Of course, our societal gender dynamics dictate the exaggerated representations of humanity on screen. So strength and heroism in action movies typically fall under the charge of male protagonists. “Die Hard,” “Rambo,” and “Dirty Harry” come to mind as immediate examples of how women have often been passed over as heroic figures in America’s most profitable movie genre.
The more memorable attempts to push back on this paradigm are “Tank Girl,” “Barb Wire” and the “Charlie’s Angels” series. But all of these features contained a self-aware irony that stripped them of any strength they could have had. If each movie had contained an aside where the character broke the fourth wall and said, “Remember, everyone. I’m a girrrrrl!” I wouldn’t have been surprised.
But fear not! Hollywood has managed to bring characters to life who unapologetically exhibit unadulterated kick-ass despite, and in spite of, their place in the gender hierarchy. This Thursday’s Top goes to my Favorite Action Heroines, who succeed in making you simultaneously remember and forget that they are part of the fairer sex (what does that expression even mean?).
Sarah Conner (Linda Hamilton)
Why Hollywood didn’t cash in on the formula of mediocre-woman-finds-out-what-she’s-really-made-of after the success of “The Terminator” is beyond me. Although this action/thriller made Arnold Schwarzenegger into the household name he is today, audiences must remember that Sarah Conner exemplified character evolution as an unlucky waitress turned badass, the kind of range that Schwarzenegger didn’t exhibit until later in his career. Also, when telling the story of unlikely heroics in the face of insurmountable odds, who better in the 1980s than a single woman in her 20s? Sarah Conner turned “The Terminator” into a stronger statement for women rising above than “Working Girl” and “Baby Boom,” in which those themes were clearly a priority. And to top it all off, Linda Hamilton was way sexier than Melanie Griffith and Diane Keaton (and not just because they made that dreaded shoulder pads mistake).
Lornette ‘Mace’ Mason (Angela Bassett)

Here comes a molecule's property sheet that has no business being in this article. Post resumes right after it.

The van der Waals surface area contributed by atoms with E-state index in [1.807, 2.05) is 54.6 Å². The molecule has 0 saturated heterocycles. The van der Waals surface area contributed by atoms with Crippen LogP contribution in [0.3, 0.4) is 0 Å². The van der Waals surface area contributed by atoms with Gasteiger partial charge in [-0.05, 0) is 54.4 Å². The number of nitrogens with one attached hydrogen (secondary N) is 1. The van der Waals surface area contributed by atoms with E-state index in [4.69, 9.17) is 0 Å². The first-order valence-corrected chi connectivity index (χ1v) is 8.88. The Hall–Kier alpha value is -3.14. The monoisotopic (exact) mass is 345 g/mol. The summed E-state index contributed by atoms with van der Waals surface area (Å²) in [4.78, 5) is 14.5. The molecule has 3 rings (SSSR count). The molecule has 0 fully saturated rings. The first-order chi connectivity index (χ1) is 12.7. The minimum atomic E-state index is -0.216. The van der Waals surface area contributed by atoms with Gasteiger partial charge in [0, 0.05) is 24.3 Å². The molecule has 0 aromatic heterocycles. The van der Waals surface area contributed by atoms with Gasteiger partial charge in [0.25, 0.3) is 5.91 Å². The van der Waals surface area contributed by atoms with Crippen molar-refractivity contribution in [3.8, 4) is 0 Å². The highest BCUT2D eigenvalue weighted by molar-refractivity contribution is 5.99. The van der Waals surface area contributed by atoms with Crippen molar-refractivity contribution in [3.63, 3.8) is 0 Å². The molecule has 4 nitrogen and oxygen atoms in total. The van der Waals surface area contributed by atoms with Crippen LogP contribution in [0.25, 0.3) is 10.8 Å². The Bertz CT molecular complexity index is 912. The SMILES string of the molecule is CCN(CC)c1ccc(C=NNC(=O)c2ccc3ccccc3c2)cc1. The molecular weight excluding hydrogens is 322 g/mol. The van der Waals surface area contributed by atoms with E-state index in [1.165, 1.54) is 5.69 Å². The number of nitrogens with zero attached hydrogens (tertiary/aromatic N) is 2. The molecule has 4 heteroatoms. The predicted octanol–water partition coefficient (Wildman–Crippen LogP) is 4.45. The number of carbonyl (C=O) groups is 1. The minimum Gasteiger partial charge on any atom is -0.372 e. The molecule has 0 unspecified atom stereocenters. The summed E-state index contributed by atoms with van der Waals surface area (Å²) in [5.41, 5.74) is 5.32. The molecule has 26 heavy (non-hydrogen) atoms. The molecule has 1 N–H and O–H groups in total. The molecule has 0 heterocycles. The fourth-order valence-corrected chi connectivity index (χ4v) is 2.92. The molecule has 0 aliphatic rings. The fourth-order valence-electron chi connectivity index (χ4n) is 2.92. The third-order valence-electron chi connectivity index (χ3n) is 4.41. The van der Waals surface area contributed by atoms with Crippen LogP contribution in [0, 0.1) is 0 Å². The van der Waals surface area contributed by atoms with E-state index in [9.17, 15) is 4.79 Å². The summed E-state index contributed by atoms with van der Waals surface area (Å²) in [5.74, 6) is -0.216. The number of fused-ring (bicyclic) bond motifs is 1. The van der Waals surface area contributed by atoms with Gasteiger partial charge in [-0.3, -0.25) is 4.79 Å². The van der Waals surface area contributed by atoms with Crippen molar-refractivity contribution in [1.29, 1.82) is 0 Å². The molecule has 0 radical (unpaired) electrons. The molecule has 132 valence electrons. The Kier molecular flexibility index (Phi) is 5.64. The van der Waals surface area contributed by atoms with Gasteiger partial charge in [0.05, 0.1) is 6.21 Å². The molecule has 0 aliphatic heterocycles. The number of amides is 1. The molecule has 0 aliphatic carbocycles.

What can be said about Angela Bassett that hasn’t already been said? Ever since she first brandished her well-sculpted guns in “What’s Love Got To Do With It?” audiences have known that her physique could embarrass most men. So it was only right that she got the opportunity to further exhibit her strength and kick-assery as ‘Mace’ in the near-futuristic action/thriller “Strange Days.” In essence, ‘Mace’ plays the Kato to a far more incompetent Green Hornet, played by Ralph Fiennes. She saves the day by demonstrating both physical and emotional strength that is crucial to the story, serving as the catalyst for both the action scenes and romantic subplot. And it’s her femininity that makes it possible for her to singularly bridge the gap between what turned “Strange Days” from a mindless non-stop action movie to a thought-provoking thriller with a satisfying turn of events.
Alice (Milla Jovovich)
Seen in “Resident Evil” (2002); Paul W.S. Anderson, dir.
“Resident Evil: Apocalypse” (2004); Alexander Witt, dir.
“Resident Evil: Extinction” (2007); Russell Mulcahy, dir.
“Resident Evil: Afterlife” (2010); Paul W.S. Anderson, dir.
Moviegoers should have known that the future was bright for Milla Jovovich after she made her action/sci-fi bones in “The Fifth Element.” Thankfully, writer/director/producer Paul Anderson recognized Jovovich’s talent and made her the star of the “Resident Evil” movie franchise. To date, “Resident Evil” holds the crown for best movie/movie series adapted from a video game. And Jovovich’s portrayal of Alice, the genetically-altered, weapon-wielding heroine stands as the perfect example of how an actress can be a quiet stoner (“Dazed and Confused”), a pathetic hooker (“He Got Game”) and a kick-ass zombie killer all in the same career. Such range is what keeps actors working, and I’m already looking forward to her work in the fourth installment of “Resident Evil.”